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How to Improve Your Google Search Results
Google is the most popular search engine on the web if you know how to use it. If your current use of Google is limited to typing a few words in the search box and changing your search query until you find what you’re looking for, learning these quick tips will make your search a lot faster and more efficient.
Searching for exact word or phrase by using quotation marks “ “
Use double quotes to search for an exact word or phrase. Placing double quotes around a single word tells Google to search for that exact word. For example typing “Chihuahua” would list all the search results for Chihuahua. Placing double quotes around your search phrase tells Google to search those exact words in that exact order. Typing “how to train a Chihuahua” would list all the results for training that particular breed dog. This is a handy option to use when searching for song lyrics or line from literature.
Removing unwanted search results by using minus sign -
Adding a minus sign immediately before a word indicates that you do not want pages that contain this word to appear in your search results. You can also specify a whole class of sites. For example if you want to search for galaxy and don’t want Samsung galaxy phones crowding your results you type galaxy -phones.
Adding more results in your search by using OR
Use OR to search multiple words simultaneously. Without the OR, your results would typically show only pages that match both terms. For example when you want Google to submit results either on world cup 2009 or 2012 winner, type world cup 2009 or 2012 winner. You can enclose phrases in quotes to search for either one of several phrases. For example ,"world cup 2014" OR "Olympics 2014".
Filtering your search by using filetype:
Google can index the content of most types of pages and files and search for files with specified extensions like doc, pdf, ppt, etc. By using “filetype:” in a search, Google searches for files with the specified extension. For example if you want to search for android tutorial in pdf files, type filetype:pdf android tutorial and all the files in pdf format will be listed.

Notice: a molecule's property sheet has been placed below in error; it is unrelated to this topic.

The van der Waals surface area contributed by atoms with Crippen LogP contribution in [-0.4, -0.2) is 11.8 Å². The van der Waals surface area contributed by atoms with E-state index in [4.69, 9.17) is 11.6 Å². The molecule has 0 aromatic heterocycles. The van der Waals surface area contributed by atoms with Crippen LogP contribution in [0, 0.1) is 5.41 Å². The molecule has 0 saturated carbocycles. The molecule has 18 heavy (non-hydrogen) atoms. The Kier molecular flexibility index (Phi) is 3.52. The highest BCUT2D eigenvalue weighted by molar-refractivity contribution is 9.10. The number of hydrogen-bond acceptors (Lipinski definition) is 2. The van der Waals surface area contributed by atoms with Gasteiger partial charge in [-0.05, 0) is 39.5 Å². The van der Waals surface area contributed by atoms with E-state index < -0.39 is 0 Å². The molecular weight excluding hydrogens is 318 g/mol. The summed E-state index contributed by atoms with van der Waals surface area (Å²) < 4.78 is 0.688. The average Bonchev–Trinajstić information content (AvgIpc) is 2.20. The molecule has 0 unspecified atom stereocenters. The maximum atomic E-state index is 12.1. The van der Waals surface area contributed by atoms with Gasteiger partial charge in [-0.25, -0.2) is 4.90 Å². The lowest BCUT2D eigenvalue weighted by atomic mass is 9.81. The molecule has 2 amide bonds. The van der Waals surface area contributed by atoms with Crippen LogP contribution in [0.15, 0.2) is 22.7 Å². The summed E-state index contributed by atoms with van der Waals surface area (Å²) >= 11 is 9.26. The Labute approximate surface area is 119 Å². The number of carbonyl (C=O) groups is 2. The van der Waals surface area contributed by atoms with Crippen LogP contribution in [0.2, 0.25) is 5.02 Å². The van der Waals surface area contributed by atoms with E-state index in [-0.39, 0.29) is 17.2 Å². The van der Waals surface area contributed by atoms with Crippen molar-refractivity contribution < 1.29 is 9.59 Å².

Searching inside a particular site by using site:
Use site:sitename to filter your results from a particular site or domain. Say you want to find information on fishing in Hubpages only. By typing fishing site:hubpages.com, all the fishing articles posted on Hubpages will be listed in the search result.
Searching for phrases you cannot remember by using asterisk *
Use an asterisk, known as wildcard, to match one or more words in a phrase . When you only know a part of the phrase you wish to find, using an asterisk tells Google to fill in the blanks and find the best matches. Let’s say you want to search “The One That Got Away” by Tim McGraw but can’t remember the exact lyrics. You can use * with the parts you remember. Typing the one that * Tim * would list the song title along with the singer’s name.
Including similar words in your search by using tilde ~
If you place a tilde (~) before the word or phrase you’re searching with no spaces between the tilde and its associated word, you’ll conduct a search for the word, its synonyms, and terms with alternate endings. For example searching for ~food facts will include results for “nutrition facts”. Google takes the word immediately following ~and searches both for “food” and for its synonyms “nutrition”.
- Get The Most Out of Google Search, How to Search Better | Infographic
A great infographic/cheat sheet on how to get the most out of Google. Sharpening up your search skills can be very beneficial to literally anyone who uses
- Google Search - Wikipedia, the free encyclopedia
Get more details on using search engines, a search engine tutorial.